Tagged With windows

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If you're paying for premium software, chances are there's a free alternative out there you could use instead, with features just as good as the ones you've become accustomed to. Whether you fancy a change from your usual application-of-choice, or you're just on a tight budget, these are the free software apps you need to know about.

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Microsoft just announced a brand new all-in-one PC called the Surface Studio. This isn't some under-powered plasticky do-your-kids'-homework desktop PC, though: it's a 28-inch Core i7-powered behemoth with a ridiculously high-resolution screen and a massive amount of computing and graphics power. It's meant for hardcore creative types, but that doesn't mean we can't lust over it as well.

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This video introduction to the Microsoft Surface Studio — the first ever desktop PC from Microsoft, and an incredibly designed all-in-one that houses the world's most incredible 28-inch touchscreen display — is the most beautiful technology video that I have ever seen. Watch it now.

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We could all use a little more time in the day, and that means you shouldn't be wasting time navigating through menus or punching through keyboard commands while you're at work. Luckily, there are a bunch of apps available for Mac and Windows that will help you get work done faster. These are our picks for the best time-saving apps.

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For something so essential to everyday computing, the clipboard tool is actually pretty limited. After all these years, it can still only handle one thing at a time. Copy or cut something new, and the previous contents of the clipboard are lost. Fortunately, there are both Windows and Mac tools available that will let you upgrade your clipboard experience.

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Most of your digital files are probably stored up in the cloud these days, but the humble USB stick still comes in handy every now and then. It's a simple way of getting data from one computer to another or just keeping a backup of important files. If you're struggling to cram all your files onto one USB drive, here's a quick trick that can free up several gigabytes of extra room.

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You can stop regretting owning that ridiculously cheap Chromebook you picked up last EOFY. The guys over at CodeWeavers have worked out a way to run Windows on Chrome OS. That means Steam, Photoshop and a non-web version of Office could all be on your Chromebook very soon.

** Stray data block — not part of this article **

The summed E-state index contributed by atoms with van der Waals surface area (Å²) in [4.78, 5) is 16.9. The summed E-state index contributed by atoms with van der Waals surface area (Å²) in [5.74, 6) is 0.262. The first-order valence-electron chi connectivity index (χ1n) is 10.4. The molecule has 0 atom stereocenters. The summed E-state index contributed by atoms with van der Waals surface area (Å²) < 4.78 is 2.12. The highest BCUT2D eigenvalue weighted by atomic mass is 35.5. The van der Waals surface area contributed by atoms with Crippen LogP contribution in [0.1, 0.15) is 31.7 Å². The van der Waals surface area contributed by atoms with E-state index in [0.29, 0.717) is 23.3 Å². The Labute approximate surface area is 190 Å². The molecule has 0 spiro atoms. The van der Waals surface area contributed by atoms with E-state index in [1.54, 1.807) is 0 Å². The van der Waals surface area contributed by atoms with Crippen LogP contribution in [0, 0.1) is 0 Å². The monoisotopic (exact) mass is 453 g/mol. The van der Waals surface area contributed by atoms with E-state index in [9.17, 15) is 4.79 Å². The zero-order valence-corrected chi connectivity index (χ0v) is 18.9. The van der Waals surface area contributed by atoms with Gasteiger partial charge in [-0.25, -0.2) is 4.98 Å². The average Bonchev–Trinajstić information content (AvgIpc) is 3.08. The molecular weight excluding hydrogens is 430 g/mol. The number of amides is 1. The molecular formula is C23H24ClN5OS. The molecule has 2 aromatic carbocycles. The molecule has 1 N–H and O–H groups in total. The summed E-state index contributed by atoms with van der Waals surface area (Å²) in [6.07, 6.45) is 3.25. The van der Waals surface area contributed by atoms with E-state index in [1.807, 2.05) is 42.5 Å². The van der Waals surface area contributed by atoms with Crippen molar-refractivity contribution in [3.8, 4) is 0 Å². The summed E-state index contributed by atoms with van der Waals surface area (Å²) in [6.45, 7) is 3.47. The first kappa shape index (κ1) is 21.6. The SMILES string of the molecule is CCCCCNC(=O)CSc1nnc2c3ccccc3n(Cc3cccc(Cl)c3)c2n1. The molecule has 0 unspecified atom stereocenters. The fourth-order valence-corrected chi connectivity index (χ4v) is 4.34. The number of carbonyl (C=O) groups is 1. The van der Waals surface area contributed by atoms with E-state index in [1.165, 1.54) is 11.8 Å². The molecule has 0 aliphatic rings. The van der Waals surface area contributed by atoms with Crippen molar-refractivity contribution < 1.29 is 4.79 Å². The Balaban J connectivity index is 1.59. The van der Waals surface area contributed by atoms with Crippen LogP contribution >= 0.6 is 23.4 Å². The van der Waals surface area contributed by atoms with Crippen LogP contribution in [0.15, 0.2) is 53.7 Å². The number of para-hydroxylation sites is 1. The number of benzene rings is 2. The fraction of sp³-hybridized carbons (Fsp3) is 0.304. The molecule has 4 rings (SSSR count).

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Microsoft's concept of universal apps that run seamlessly across computers, tablets, and phones are a hallmark of the company's newest operating system. The problem is most people don't know which apps they should be using. With the Windows App Store growing all the time, there are plenty of ways to try out the new feature. Here are the best Windows 10 universal apps that are actually worth installing on your desktop.

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Think streaming music, and the first name that springs to mind is probably Spotify — but there are some great alternatives out there. Both Apple and Google have music services for streaming, downloads, and playing local files across phones, tablets, and desktop. There are lots of different ways to compare the two services, but we're going to try and simplify it by starting with all the similarities. Here's how Apple Music compares to Google Play Music.

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Tabbed browsing has changed the way we surf the web, making it ridiculously easy to load sites in the background and switch between a bunch of pages in seconds. Now, you can get the same interface for browsing through your files on Windows. Here's the tool you're going to need and how to use it.

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Few tech disasters can send your stomach into free fall quite like realising you've deleted something important from your laptop or phone, with no obvious way to bring it back. Luckily, if you find yourself scrambling to restore your deleted files, there's still hope. Free tools and apps are widely available to help you recover your deleted data no matter what platform you're using. Here's what you need to know.